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dreams for wings and wanderers

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Standing vigil at somebody's bedside, Arthur decided, should never feel this wearyingly familiar. He'd held it for his father many times before the last, long year; for brave men who'd done their duty to Camelot and to Arthur; for Merlin, like now, as often as Merlin had done for him.

Except this time was different: Merlin was quiet, unmoving, nearly as pale as the clean linen on which he lay. Merlin usually sweated and struggled and, once, screamed himself hoarse when he was brought low by the assorted poisons, curses, and vicious creatures regularly sent Arthur's way. Between the two of them, Arthur was the one who suffered silently, determined to show his father that he was strong. Though it was remarkable how Merlin's presence could inspire noisome complaints from him when they were alone - such things must be contagious.

"All these years you've whined to me when you so much as stubbed your toe," Arthur muttered. The crackle in his voice told of long hours of disuse. "Don't tell me you're going to slip out now without so much as a parting remark." A pause. "I forbid it. I'll tell everyone about how you stole all those dresses on the laundry line and draped them over the Mercian delegation's horses."

"If I remember correctly," said someone from the door. Arthur didn't bother turning; her voice was unmistakable, and in any case, there was only one person whose steps were so quiet, and whom the guards would admit into Arthur's presence without question. "It was you, all along, but you got him drunk the night before and convinced him that he was the one who'd done it."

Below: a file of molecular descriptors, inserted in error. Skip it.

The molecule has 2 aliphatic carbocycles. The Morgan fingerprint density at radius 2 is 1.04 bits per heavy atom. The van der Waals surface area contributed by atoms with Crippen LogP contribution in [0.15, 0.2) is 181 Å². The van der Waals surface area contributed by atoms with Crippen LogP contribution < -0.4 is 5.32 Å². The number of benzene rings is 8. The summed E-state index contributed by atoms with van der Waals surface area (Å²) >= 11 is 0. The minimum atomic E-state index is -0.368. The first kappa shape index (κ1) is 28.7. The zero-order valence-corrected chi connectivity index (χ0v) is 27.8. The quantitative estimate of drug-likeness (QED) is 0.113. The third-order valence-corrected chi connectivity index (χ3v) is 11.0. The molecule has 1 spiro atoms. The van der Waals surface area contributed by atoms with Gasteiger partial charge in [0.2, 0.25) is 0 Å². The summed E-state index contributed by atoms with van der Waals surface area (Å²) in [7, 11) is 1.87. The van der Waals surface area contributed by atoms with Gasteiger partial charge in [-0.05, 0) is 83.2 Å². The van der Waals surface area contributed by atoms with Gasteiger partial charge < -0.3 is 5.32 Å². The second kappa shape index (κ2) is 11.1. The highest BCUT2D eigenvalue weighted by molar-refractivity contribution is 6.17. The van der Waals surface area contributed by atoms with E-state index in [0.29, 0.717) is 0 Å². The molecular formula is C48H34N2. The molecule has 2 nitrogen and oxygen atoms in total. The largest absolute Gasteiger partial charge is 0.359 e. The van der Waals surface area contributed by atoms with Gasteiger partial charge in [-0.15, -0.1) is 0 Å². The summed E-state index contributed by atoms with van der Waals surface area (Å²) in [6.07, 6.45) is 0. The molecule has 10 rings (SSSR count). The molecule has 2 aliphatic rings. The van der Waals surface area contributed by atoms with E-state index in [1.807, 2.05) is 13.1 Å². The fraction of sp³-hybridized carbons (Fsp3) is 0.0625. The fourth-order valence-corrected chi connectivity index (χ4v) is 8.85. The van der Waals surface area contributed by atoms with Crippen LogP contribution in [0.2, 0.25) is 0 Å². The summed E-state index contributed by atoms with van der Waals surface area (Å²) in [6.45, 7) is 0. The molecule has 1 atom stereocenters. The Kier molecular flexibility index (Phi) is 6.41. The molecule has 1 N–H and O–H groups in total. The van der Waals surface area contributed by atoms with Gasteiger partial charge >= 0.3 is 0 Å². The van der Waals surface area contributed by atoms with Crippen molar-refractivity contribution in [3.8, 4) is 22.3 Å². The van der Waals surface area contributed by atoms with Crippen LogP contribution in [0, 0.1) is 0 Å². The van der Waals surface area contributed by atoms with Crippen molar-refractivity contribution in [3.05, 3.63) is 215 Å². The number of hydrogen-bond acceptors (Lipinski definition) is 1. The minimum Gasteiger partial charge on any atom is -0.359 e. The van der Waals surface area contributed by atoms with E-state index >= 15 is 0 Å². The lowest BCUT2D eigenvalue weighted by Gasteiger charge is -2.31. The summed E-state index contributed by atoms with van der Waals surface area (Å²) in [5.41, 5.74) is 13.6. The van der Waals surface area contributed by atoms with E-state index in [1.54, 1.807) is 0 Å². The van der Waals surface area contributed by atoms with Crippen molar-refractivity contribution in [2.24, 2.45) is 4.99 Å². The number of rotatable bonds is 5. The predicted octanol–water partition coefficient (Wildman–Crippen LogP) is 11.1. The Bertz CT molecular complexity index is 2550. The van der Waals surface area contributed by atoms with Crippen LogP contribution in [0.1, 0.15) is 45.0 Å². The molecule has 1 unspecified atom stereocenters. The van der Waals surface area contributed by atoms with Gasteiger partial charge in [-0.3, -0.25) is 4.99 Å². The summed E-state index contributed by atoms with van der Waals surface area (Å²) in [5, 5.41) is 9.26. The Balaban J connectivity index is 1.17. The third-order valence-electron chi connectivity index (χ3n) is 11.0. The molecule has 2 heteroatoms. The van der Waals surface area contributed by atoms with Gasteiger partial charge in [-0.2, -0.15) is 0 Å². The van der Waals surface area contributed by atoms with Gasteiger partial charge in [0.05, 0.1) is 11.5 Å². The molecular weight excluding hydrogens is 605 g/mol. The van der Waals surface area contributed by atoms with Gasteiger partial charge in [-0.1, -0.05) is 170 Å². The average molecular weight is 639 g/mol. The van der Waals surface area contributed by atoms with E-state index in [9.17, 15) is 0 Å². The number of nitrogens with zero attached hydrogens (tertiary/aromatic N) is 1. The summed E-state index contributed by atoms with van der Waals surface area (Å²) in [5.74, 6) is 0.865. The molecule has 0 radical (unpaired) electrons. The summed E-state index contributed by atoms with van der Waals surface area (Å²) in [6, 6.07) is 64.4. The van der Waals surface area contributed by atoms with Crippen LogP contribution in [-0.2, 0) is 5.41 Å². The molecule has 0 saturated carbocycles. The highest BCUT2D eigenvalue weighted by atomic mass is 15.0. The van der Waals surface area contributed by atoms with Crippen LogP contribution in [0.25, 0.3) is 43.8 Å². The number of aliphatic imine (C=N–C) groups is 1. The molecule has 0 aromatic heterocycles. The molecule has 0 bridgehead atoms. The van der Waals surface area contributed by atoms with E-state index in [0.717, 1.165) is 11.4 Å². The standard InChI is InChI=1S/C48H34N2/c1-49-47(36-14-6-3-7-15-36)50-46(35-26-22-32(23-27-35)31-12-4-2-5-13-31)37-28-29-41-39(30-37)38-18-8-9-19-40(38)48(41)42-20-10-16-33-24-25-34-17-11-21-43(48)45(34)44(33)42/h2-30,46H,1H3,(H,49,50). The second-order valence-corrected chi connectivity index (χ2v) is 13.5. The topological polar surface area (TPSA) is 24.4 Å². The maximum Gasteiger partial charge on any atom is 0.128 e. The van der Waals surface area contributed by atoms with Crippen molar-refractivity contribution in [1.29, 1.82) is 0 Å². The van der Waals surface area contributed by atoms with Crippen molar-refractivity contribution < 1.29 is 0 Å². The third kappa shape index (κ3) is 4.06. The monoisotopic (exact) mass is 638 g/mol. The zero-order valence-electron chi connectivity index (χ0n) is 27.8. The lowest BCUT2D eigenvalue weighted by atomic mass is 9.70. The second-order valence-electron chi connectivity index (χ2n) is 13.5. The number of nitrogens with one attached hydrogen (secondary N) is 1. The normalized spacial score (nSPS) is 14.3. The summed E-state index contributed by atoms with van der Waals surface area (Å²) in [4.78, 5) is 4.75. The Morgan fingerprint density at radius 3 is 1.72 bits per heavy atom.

Arthur chuckled. "I watched him scurrying around the citadel all day, avoiding my father and trying not to look guilty."

A warm hand came to rest on his shoulder. "You were quite awful to him, at first," said Gwen fondly.

It was difficult, all of a sudden, to take the next breath. "Still am," he whispered.

A coward's confession. But Gwen, dearest Gwen, who knew how to take a person's heart into her very capable hands and keep it safe, merely said, "At least now he knows that you care."

"Does he?" The uncertainty in his voice did not at all belong to a King. But, he reasoned, every person in this room had seen him at his worst a dozen times over.

"You could be a little clearer about it," said Gwen gently, "But yes, of course he does." He closed his eyes. Thought about how he loved Gwen, truly, and likely always would. She squeezed his shoulder, then pulled away. He followed the light tread of her soft shoes, the swish of her skirt, back across the room. The door opened quietly.

"He didn't leave Camelot," said Gwen, as if in an afterthought, "He could have, easily, but he didn't. He was waiting, Arthur."

There is a legend, in the old country, that says:
The world is a dragon’s dream.